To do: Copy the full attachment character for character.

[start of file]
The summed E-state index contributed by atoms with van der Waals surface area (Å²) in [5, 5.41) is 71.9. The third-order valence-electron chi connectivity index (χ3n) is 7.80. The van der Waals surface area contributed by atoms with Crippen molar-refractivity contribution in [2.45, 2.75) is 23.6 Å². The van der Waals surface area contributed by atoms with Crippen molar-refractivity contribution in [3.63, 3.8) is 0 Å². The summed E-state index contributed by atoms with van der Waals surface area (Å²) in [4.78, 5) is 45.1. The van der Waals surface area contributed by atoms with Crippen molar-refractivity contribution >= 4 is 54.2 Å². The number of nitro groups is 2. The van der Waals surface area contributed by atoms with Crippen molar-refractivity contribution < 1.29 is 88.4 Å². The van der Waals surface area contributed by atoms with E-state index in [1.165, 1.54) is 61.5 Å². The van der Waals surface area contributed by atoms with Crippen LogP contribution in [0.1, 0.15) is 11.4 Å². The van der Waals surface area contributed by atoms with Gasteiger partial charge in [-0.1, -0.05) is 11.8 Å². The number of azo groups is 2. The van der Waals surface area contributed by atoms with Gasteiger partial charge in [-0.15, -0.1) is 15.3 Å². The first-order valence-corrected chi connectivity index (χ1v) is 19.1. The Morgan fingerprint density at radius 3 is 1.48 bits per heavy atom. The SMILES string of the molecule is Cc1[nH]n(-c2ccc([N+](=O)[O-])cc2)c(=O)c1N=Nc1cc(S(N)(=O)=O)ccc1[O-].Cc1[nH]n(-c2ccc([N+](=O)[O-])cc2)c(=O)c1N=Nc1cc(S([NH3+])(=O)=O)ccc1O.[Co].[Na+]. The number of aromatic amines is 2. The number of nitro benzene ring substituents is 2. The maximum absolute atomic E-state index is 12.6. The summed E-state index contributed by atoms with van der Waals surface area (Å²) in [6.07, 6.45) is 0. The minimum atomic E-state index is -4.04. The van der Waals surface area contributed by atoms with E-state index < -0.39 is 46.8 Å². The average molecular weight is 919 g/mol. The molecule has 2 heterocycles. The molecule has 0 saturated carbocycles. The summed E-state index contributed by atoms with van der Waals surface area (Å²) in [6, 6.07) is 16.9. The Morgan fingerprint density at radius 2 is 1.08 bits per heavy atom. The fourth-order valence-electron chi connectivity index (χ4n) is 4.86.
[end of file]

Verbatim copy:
The summed E-state index contributed by atoms with van der Waals surface area (Å²) in [5, 5.41) is 71.9. The third-order valence-electron chi connectivity index (χ3n) is 7.80. The van der Waals surface area contributed by atoms with Crippen molar-refractivity contribution in [2.45, 2.75) is 23.6 Å². The van der Waals surface area contributed by atoms with Crippen molar-refractivity contribution in [3.63, 3.8) is 0 Å². The summed E-state index contributed by atoms with van der Waals surface area (Å²) in [4.78, 5) is 45.1. The van der Waals surface area contributed by atoms with Crippen molar-refractivity contribution >= 4 is 54.2 Å². The number of nitro groups is 2. The van der Waals surface area contributed by atoms with Crippen molar-refractivity contribution < 1.29 is 88.4 Å². The van der Waals surface area contributed by atoms with E-state index in [1.165, 1.54) is 61.5 Å². The van der Waals surface area contributed by atoms with Crippen LogP contribution in [0.1, 0.15) is 11.4 Å². The van der Waals surface area contributed by atoms with Gasteiger partial charge in [-0.1, -0.05) is 11.8 Å². The number of azo groups is 2. The van der Waals surface area contributed by atoms with Gasteiger partial charge in [-0.15, -0.1) is 15.3 Å². The first-order valence-corrected chi connectivity index (χ1v) is 19.1. The Morgan fingerprint density at radius 3 is 1.48 bits per heavy atom. The SMILES string of the molecule is Cc1[nH]n(-c2ccc([N+](=O)[O-])cc2)c(=O)c1N=Nc1cc(S(N)(=O)=O)ccc1[O-].Cc1[nH]n(-c2ccc([N+](=O)[O-])cc2)c(=O)c1N=Nc1cc(S([NH3+])(=O)=O)ccc1O.[Co].[Na+]. The number of aromatic amines is 2. The number of nitro benzene ring substituents is 2. The maximum absolute atomic E-state index is 12.6. The summed E-state index contributed by atoms with van der Waals surface area (Å²) in [6.07, 6.45) is 0. The minimum atomic E-state index is -4.04. The van der Waals surface area contributed by atoms with E-state index < -0.39 is 46.8 Å². The average molecular weight is 919 g/mol. The molecule has 2 heterocycles. The molecule has 0 saturated carbocycles. The summed E-state index contributed by atoms with van der Waals surface area (Å²) in [6, 6.07) is 16.9. The Morgan fingerprint density at radius 2 is 1.08 bits per heavy atom. The fourth-order valence-electron chi connectivity index (χ4n) is 4.86.